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Experts call for probe of tax defaulters, strict enforcement of tax laws

Lagos – Some tax experts on Tuesday called for stricter punishment for tax defaulters, to make funds available for the provision of critical infrastructure and growth of the economy.

The experts, in separate interviews in Lagos, also called for a probe of the tax records of politicians.

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The experts spoke against the background of the recent revelation by the Federal Inland Revenue (FIRS) that close to 7,000 billionaires had defaulted in payment of tax.

Consequently, the FIRS said it would go after the defaulting taxpayers who were raking in billions in Nigeria and not paying taxes.

“This category of Nigerians has deprived the country of huge sums of money needed to build roads, hospitals, schools and others.

“Most developed and developing economies rely on tax for infrastructural development. There is need for stricter punishment on tax evaders in the country.

“Tax evaders are sent to jail in other climes,” Prof. Sheriffdeen Tella, a Senior Economist at the Olabisi Onabanjo University, Ago, Iwoye, said.

The economist insisted that the FIRS should probe the tax records of politicians who were spending millions of naira to collect forms for their party primaries.

Mr Seyi Alade, Director, Legal Services, Lagos State Internal Revenue Service (LIRS), also attributed incessant tax evasion in Nigeria to non prioritisation of taxation by the Federal Government.

Alade said the federal government did not prioritise the issue of tax which could be used to develop infrastructure.

Alade explained that the revelation that more than 6,772 billionaires evaded tax meant that there was less revenue available to the government to fund critical infrastructure.

According him, such huge tax evasion was partly responsible for the level of the country’s rising external debt, because government is borrowing more to take care of the infrastructure gap.

“Taxation is a tool for economic management and development and should support sustainable growth and infrastructural development at all times.

“Payment of taxes is a civic responsibility of all legible tax payers and evasion of taxes is tantamount to depriving the economy of its sustainable means of economic development.

“Tax evasion is the bane of the tax system and it is also a criminal offence and should be strongly decried.

“Of course it will lead to tangible economic loss more so as revenue from oil is no longer stable,” Alade said.

Mrs Oso Afolake, Assistant Director, Chartered Institute of Taxation of Nigeria (CITN), advised the federal government to streamline the taxation system for more revenue generation.

Afolake blamed the rampant tax evasion in the country to weak taxation system, which she said was fixable by the government.

She called for more stringent application of the nation’s tax statute by tax authorities against tax defaulters and also against entities that have statutory duties to remit taxes.

According to her, for multinationals like MTN and many others operating in Nigeria to evade tax, means lots of economic loss on the country.

She said it would impact on the economy negatively; making the tax to GDP ratio to remain low.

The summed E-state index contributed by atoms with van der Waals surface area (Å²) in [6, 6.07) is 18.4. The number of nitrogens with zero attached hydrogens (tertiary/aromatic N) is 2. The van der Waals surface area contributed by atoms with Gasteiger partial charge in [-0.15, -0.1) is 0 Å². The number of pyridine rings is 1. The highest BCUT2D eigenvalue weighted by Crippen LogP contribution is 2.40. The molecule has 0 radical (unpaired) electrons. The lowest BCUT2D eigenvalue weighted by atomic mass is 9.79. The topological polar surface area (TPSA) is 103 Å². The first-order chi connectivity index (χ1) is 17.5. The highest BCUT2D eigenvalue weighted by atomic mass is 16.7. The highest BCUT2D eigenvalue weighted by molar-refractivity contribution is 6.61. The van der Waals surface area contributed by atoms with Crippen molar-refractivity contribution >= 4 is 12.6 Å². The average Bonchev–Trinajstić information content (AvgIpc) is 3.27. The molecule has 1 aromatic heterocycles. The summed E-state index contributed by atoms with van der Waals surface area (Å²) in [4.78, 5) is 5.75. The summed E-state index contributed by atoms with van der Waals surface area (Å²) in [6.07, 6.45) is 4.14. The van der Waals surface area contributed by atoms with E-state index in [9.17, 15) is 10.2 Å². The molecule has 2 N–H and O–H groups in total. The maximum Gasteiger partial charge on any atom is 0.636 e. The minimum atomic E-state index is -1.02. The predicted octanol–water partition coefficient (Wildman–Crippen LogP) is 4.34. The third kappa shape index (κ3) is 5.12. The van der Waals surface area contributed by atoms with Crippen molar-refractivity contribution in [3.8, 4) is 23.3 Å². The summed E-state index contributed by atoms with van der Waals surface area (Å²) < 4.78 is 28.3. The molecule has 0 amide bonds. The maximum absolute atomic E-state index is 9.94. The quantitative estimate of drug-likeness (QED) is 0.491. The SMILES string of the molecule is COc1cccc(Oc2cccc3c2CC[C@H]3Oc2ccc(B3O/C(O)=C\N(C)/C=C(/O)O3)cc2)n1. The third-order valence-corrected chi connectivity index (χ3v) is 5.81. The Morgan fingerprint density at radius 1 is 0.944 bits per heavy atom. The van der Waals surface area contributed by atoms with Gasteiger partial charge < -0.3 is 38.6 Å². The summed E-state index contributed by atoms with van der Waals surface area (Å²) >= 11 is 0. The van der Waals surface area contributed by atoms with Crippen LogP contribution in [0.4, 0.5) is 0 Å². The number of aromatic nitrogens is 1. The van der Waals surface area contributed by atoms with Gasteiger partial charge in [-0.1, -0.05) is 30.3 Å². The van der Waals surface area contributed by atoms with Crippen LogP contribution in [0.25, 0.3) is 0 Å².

“Tax evasion results to reduction in revenue obtainable from taxes and this will deprive government the required resources to perform its statutory duties.

“Our government usually doesn’t give priority to the issue of tax, may be because of the resources at their disposal.

“It behooves on the government to restructure the tax system such that every legible taxpayer will be compelled to pay tax as at when due,” Afolake said.

The president, International Centre for Tax Research and Development, Mrs Morenike Babington-Ashaye, urged government to lay emphasis on building Nigerians’ attitude towards voluntary compliance to tax law through processes and procedures.

Babington-Ashaye argued that using the banks to go after defaulting taxpayers was not a legitimate process.

“Actually, I don’t believe the FIRS should be going beyond the law. The process by the FIRS is turning to be a military system.

“The only way they can do that is if they go through the judiciary process by taking the defaulting taxpayers to court. Then, the court makes a judgement that they pay penalty and interest,” she said.

Babington-Ashaye, also a founding member of the Chartered Institute of Taxation of Nigeria (CITN), described the FIRS’s process of asking the banks to seize money as ‘going through the back door’.

This, the president said might lead to customers not saving their money in the banks, thereby reducing their resources for operation.

“It will also encourage some individuals and companies to be transacting businesses in another companies’ names. So, the process is not legitimate.

“In the first instance the banks are not direct agents and do not have any judiciary position between the FIRS and the taxpayers,” she said.

Mr Taiwo Oyedele, Tax Leader, PwC West Africa, described the process as unconventional, and that executing such order should be in accordance with the law to avoid negative impact on businesses and ease of paying taxes.

Oyedele advised that tax payers to pay attention to their tax affairs and discharge their tax obligations as and when due. (NAN)


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